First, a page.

hist250paper1 - 1 Julie Gilbert HIST250 Section 0101...

Info icon This preview shows pages 1–3. Sign up to view the full content.

View Full Document Right Arrow Icon
Julie Gilbert HIST250, Section 0101 October 15, 2008 Hegemony by nature can take on a lot of different meanings. It is commonly understood as a leadership or dominance of one country or social group over another. In viewing the Conquest of Mexico through the lens of the Black Legend, this definition seems fitting. However, a more flexible sort of hegemony determined the Conquest of Mexico, where there was not just simply cultural domination, but also cultural merging. Many aspects of the indigenous cultures of Latin America influenced the society of New Spain much more than it is normally depicted by Spanish accounts of the conquest. In this way, hegemony of the Spanish over the indigenous cultures was not absolute. Although Mexico is viewed as an area traditionally influenced by Spanish hegemony, there is actually not a complete dominance of only Spanish culture; there are also aspects of indigenous culture that permeated into parts of Mexican life and society during and after the conquest. When attempting to fully understand hegemony in regards to the Conquest of Mexico, it is essential not to think of it literally, but rather in different parts. This argument is outlined in Jeremy Adelman’s Colonial Legacies . Spanish conquest in Mexico brought about large-scale modification to Latin American society, not simply complete domination. As Adelman states, “time lines of Latin American history cannot be reduced to simple linear accounts of cumulative change and evolution” (Adelman, 2). Indigenous culture in Mexico was not simply stifled and forgotten with the arrival of the Spanish. It is imperative to regard the views of the native peoples along with those of the conquistadors, as well as how they viewed each other. It is also crucial to understand that the indigenous peoples were not all from the same tribe or lineage. “The peoples 1
Image of page 1

Info iconThis preview has intentionally blurred sections. Sign up to view the full version.

View Full Document Right Arrow Icon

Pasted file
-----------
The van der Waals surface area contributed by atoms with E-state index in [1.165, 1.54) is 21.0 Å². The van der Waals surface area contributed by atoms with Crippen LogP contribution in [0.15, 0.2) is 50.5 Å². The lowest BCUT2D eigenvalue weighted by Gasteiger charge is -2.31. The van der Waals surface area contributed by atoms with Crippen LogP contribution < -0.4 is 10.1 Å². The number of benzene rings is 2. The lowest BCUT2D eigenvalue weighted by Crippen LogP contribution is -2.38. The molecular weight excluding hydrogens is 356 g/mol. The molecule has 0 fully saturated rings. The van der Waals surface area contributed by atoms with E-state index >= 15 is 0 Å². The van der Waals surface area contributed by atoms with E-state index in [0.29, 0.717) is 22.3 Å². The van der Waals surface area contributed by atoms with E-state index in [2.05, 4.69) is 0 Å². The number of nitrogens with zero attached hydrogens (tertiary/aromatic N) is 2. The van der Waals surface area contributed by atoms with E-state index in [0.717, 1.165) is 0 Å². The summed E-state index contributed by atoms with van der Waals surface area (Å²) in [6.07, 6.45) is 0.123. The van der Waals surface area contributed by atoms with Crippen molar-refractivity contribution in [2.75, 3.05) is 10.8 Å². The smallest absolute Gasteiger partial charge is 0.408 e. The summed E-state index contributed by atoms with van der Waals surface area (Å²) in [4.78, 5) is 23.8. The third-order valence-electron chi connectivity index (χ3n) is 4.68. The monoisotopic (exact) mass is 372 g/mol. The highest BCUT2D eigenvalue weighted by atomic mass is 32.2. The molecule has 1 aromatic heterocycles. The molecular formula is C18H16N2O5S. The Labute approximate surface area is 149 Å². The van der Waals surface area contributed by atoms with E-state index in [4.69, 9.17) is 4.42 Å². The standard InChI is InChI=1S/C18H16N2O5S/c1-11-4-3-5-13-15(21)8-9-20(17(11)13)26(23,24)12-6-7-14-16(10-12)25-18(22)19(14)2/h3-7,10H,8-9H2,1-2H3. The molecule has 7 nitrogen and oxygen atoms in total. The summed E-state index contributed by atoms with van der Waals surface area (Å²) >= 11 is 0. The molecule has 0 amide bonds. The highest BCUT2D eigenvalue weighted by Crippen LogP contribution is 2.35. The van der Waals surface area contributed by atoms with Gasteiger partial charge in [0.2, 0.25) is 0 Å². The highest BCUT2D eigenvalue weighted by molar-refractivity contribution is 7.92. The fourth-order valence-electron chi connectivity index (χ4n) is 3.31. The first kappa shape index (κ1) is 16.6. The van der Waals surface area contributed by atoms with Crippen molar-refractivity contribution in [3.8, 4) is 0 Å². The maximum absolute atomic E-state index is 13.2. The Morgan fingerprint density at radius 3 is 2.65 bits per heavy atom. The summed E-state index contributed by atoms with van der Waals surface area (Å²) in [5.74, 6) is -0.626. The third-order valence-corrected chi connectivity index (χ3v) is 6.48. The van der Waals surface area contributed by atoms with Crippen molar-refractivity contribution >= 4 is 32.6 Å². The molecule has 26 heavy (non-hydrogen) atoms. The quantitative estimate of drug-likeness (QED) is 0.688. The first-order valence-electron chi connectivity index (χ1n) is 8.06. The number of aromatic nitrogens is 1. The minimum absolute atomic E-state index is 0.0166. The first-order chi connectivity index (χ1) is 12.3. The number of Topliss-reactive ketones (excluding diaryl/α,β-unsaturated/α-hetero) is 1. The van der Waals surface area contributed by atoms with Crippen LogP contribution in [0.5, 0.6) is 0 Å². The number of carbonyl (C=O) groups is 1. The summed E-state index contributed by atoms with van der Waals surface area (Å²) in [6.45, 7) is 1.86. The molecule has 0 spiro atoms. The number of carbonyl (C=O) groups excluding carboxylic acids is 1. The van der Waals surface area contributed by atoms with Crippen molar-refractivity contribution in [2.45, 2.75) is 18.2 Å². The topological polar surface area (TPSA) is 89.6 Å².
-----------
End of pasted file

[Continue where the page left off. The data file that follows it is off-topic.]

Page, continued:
of Mexico did not form a single political entity…” (Schwartz, 23). Therefore, they had different views of the conquest and the conquistadors as well as each other. Because the were not a single unified entity, it was harder for the Spanish to dominate them all at once, as their reactions to Spanish assertions of power were different. This difference makes the hegemonic influence of the Spanish even less ultimate. Before the Spanish even arrived in Latin America, the indigenous peoples had thriving empires and societies all their own. “When the Spaniards arrived in central Mexico, they encountered a great civilization with a powerful political and military force…” (Schwartz, 10).
Image of page 2
Image of page 3
This is the end of the preview. Sign up to access the rest of the document.

{[ snackBarMessage ]}

What students are saying

  • Left Quote Icon

    As a current student on this bumpy collegiate pathway, I stumbled upon Course Hero, where I can find study resources for nearly all my courses, get online help from tutors 24/7, and even share my old projects, papers, and lecture notes with other students.

    Student Picture

    Kiran Temple University Fox School of Business ‘17, Course Hero Intern

  • Left Quote Icon

    I cannot even describe how much Course Hero helped me this summer. It’s truly become something I can always rely on and help me. In the end, I was not only able to survive summer classes, but I was able to thrive thanks to Course Hero.

    Student Picture

    Dana University of Pennsylvania ‘17, Course Hero Intern

  • Left Quote Icon

    The ability to access any university’s resources through Course Hero proved invaluable in my case. I was behind on Tulane coursework and actually used UCLA’s materials to help me move forward and get everything together on time.

    Student Picture

    Jill Tulane University ‘16, Course Hero Intern